Hilltop Drive-In

1800 Maple Road,
Joliet, IL 60432

623 cars

Unfavorite 2 people favorited this theater

Hilltop Drive-In

Viewing: Photo | Street View

Operating since at least 1955, this popular 1950’s-vintage drive-in, with a large, single screen, and capacity for 623 cars, closed suddenly in the middle of the 2001 season and has remained abandoned since, falling victim to vandals and disrepair.

Contributed by Bryan Krefft

Recent comments (view all 8 comments)

TRAINPHOTOS on May 17, 2005 at 8:35 pm

To see great photos of this place as it existed in 2002, go to the following website http://www.geocities.com/chucksphotospot Then click on “Urban Exploration”, and then “Hilltop Drive-In. This guy has great pictures of urban ruins!

kencmcintyre on May 10, 2008 at 2:22 pm

Here is a photo from waymarking.com:

HilltopKen on October 31, 2008 at 6:30 pm

I worked as a security guard at the Hilltop 1970 – 1972 back when L&M Management Co ran it and the Rialto and either the Princess or Mode theater. The screen had 4 or five floors of storage space accessible with stairs and ladders. Mostly junk up there back then.

DavidZornig on October 31, 2008 at 8:59 pm

Wow, this place is haunting. Great location for a film’s climax of some sort.

Does anyone know if the nearby town of Lemont had any movie theatres of it’s own?
I know the old drug store on the main drag near the I&M Canal is still there. Budds or whatever it is.
Along with a few landmark taverns & restaurants.

Mike Rogers
Mike Rogers on May 22, 2010 at 7:01 pm

SiliconSam,Great video of the Hilltop.

keycom on February 7, 2014 at 2:15 pm

My father Irwin Joseph owned and operated the Hilltop until his death in 1957. Judging by HilltopKen’s post, the theater must have been sold to L&M Management after my dad died (I have no personal knowledge of to whom it was sold, and my mom Marjorie-Lee Joseph is no longer around to tell me, sadly). My dad also was a movie distributor in the mid ‘50s, specializing in “exploitation” films including “She Shoulda Said No” (a/k/a “Wild Weed”), “Ecstasy” (Hedy Lamar’s first film, in which she appears nude) and four birth-of-a-baby movies (“Mom and Dad”, “Bob and Sally”, “Street Corner” and “Because of Eve”). Between the third and the fourth reel, a lecturer, the “noted expert on sexual hygiene Mr. Alexander Leeds” and other fictitiously named individuals — all ex-carnival barkers — would give a 20-minute talk that was actually a pitch for a sex-hygiene manual. Each movie had its own pair of manuals, one for women and one for men. My mom wrote at least one of those pairs. I remember as a teen-ager, tromping around the Hilltop lot carrying stacks of books, approaching each car with our standard pitch: “One of each?” It usually worked. We charged a buck each and the books cost a dime each to print. Another reminiscence: David F. Friedman, my dad’s “vice president in charge of vice,” filmed an early soft-porn film called “Lucky Pierre” on the Hilltop lot over a long weekend. I wasn’t notified until well after the deed was done, darn it — I’d certainly have made a point to be on hand. Cinephiles and students of exploitation and nudie films will recognize Dave’s name — he went on to become a leading impresario of the form and headed the Adult Film Assn. of America for a time.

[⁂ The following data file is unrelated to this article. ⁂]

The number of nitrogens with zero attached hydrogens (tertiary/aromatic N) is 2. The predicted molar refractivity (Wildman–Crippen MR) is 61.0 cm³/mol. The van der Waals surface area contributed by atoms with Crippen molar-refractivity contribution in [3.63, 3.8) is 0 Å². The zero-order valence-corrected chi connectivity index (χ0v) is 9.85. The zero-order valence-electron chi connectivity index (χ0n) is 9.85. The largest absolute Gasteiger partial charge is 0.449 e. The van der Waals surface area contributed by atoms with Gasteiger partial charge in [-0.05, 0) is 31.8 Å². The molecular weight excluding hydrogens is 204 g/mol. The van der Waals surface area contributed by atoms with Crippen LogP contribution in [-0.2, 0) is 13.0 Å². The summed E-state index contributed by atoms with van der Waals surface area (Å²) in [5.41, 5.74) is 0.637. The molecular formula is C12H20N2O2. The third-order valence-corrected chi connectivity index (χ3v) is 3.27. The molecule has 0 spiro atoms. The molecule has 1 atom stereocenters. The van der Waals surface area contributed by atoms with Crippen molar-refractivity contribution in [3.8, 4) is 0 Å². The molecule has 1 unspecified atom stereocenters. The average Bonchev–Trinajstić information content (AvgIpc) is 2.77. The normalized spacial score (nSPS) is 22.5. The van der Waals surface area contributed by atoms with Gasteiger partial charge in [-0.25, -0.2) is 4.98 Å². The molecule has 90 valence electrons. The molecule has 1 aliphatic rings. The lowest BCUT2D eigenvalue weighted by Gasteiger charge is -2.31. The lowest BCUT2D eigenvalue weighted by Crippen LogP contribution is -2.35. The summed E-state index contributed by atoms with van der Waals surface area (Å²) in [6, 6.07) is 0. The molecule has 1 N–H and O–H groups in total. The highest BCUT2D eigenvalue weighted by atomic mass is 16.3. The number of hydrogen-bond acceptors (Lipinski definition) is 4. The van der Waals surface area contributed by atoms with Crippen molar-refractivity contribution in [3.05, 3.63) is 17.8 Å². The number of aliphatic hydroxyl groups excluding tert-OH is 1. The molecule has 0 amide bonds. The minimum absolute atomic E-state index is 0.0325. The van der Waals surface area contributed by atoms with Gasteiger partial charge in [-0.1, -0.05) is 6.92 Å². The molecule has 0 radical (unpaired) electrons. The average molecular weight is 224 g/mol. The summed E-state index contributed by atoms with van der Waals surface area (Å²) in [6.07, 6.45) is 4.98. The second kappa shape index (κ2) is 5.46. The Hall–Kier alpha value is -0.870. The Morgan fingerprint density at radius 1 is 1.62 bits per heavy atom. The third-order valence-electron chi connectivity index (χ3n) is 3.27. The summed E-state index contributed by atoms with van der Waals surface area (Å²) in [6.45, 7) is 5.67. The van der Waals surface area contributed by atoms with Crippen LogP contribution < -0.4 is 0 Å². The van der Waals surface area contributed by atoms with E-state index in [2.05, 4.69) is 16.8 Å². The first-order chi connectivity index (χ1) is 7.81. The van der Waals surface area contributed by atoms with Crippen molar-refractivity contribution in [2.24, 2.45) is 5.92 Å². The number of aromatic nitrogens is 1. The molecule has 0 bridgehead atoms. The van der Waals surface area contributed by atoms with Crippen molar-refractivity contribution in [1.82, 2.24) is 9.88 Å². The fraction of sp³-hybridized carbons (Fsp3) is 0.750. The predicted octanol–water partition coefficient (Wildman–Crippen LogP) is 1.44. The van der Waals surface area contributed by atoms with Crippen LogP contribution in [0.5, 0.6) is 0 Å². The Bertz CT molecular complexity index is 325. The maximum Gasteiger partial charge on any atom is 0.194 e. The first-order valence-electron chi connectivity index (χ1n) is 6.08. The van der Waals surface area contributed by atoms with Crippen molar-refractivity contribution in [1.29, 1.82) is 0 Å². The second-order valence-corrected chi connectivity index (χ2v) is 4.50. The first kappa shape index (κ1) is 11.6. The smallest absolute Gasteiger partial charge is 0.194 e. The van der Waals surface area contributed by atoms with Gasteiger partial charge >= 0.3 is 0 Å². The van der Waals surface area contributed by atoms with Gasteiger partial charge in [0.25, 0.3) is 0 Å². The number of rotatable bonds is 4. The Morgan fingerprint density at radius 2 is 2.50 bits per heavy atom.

Frank S. Joseph Chevy Chase MD

P.S. If you check out the CinemaTreasures entry for the old States Theatre at 3507 S. State St., Chicago, you’ll see my post there too. My grandpa Nathan Joseph owned and operated the States all his adult life. My novel TO LOVE MERCY (ISBN 0-9744785-3-9) is set in part in the “Calumet Theatre,” the stand-in for the States. Finally, my uncle Richard Salkin managed the old Jackson Park Theater at 67th and Stony Island Ave. The Jackson Park is famous in movie-industry lore for giving its name to a Supreme Court case that ultimately forced the major film companies to divest the movie theaters they owned.

keycom on February 7, 2014 at 2:38 pm

Correction: Thanks to IMdB.com, I now remember the full correct title was “The Adventures of Lucky Pierre.” From the IMdB entry: “A man imagines that everybody he sees is naked. He goes to see a psychiatrist to see if he can be cured.” The movie starred a baggy-pants burlesque comic named Billy Falbo and was directed by Herschell Gordon Lewis, later to make a big name as a direct-mail guru. I’m something of a DM guru myself, as it happens. Some years ago I was in Florida and looked Herschell up. He was then a very old man, but still writing copy for clients. He didn’t remember me, of course (I was a teen-ager), and didn’t actually have a lot to say about my dad or Dave Friedman either; he’d moved on and made a new life in direct marketing.

Frank Joseph, Mister DMâ„¢ Chevy Chase MD

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